- The Washington Times - Friday, April 18, 2008

Sen. John McCain, who embittered conservatives when he won the Republican presidential nomination race, is drawing unhappy Republicans back into the fold — not to mention swing-voting independents and even some moderate Democrats.

A new survey shows that the same voters, who five months ago, preferred sending an unnamed Democrat to the White House over an unnamed Republican by 13 percentage points, are now evenly split, due partly to Mr. McCain’s likability and the brawling by the two Democratic candidates.

The Associated Press-Yahoo poll shows Mr. McCain gets about 10 percentage points more now than a generic Republican candidate got last fall; Sen. Barack Obama and Sen. Hillary Rodham Clinton get about five points less than a nameless Democrat got then.

“McCain is using this time to reintroduce himself to voters and regain the support of conservatives which is to his advantage for the moment,” said Democratic strategist Mary Anne Marsh. “However, the polls will look very different when there is a Democratic nominee that he has to run against. That is when voters will view this race and John McCain quite differently and not as favorably as they do today.”

The survey suggests that many of those respondents now supporting Mr. McCain like his personal qualities. More than half — up from 40 percent in November — agreed that words such as “likable,” “decisive,” “strong,” “honest” and “experienced” describe Mr. McCain.

In contrast, just 33 percent agreed that the word “honest” describes Mrs. Clinton and only 25 percent found Mr. Obama “experienced.”

Among the bitter Bush backers whom Mr. McCain has drawn back to his campaign, about half say they are conservative.

“McCain has accomplished what so many of the self-appointed experts said couldn’t be done — he has united the GOP and made great progress with independents and Democrats,” said Republican strategist Scott Reed. “Just look at the large percentage of Obama and Clinton supporters who will never support the other and volunteer that they will support McCain if their candidate loses. That number is growing every week.”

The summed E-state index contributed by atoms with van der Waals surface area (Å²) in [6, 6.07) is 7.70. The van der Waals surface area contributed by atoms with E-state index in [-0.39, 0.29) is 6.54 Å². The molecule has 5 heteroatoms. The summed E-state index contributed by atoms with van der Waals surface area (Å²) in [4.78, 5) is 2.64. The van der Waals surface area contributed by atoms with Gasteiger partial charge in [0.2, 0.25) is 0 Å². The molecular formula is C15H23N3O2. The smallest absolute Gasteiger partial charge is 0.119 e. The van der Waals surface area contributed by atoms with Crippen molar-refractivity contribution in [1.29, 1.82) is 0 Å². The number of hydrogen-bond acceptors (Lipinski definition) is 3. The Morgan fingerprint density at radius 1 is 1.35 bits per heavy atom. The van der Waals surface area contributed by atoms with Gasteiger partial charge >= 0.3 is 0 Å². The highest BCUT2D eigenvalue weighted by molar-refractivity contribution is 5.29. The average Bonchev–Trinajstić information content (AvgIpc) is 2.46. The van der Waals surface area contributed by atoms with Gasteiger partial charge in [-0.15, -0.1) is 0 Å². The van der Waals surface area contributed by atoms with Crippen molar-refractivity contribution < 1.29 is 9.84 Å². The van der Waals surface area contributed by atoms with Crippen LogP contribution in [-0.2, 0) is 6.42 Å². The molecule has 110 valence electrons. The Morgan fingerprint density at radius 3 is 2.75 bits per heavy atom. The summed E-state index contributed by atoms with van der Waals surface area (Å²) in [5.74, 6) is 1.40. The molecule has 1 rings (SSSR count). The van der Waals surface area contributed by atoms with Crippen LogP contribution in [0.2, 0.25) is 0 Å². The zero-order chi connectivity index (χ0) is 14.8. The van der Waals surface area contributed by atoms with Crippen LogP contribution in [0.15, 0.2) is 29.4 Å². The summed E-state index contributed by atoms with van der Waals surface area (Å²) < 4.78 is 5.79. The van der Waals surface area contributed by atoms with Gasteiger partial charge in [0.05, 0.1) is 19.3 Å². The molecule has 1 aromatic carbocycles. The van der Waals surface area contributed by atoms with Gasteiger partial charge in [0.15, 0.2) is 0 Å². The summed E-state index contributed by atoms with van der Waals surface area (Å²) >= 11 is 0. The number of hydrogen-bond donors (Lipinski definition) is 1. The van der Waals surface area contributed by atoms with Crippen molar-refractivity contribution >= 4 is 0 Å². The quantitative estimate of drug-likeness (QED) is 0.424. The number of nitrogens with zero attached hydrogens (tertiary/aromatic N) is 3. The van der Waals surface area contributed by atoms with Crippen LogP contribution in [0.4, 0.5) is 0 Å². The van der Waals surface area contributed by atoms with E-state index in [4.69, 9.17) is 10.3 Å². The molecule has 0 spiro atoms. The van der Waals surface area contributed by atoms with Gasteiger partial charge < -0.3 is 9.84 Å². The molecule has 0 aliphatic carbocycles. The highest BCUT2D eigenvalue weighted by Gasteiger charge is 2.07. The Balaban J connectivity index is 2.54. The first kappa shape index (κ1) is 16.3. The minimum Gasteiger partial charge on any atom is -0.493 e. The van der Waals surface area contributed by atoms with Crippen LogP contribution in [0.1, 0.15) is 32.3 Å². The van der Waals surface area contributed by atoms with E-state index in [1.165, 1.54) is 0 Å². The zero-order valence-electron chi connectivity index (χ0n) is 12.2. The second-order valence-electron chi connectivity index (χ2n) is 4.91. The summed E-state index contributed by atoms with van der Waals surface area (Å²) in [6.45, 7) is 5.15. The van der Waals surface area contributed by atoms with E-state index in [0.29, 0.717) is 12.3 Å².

Mr. Reed was referring to recent polls that found 19 percent of Obama backers would move to Mr. McCain’s column if Mrs. Clinton gets the Democratic nomination: A whopping 28 percent of Clinton supporters would shift to Mr. McCain if the Illinois senator wins the nomination.

Of those who now support the senator from Arizona, about two-thirds voted for President Bush in 2004 but are now disgruntled with his presidency. The other one-third mostly supported a Democrat — but they said they still like Mr. McCain.

As Mrs. Clinton and Mr. Obama continue to slug it out, Mr. McCain has used his time to define himself, going on a weeklong tour of the places that shaped his life, traveling abroad to meet with foreign leaders and delivering speeches on the economy, taxes and spending.

David Mason, 46, of Richmond, is one of those surveyed, and he said he voted for Mr. Bush in 2004 and supports Mr. McCain this time — but with a caveat.

“It’s not that I’m that much in favor of McCain, it’s the other two [candidates] are turning me off,” he told the Associated Press. Still, he said the Republican’s experiences as a Vietnam War prisoner and in the Senate are “an asset.”


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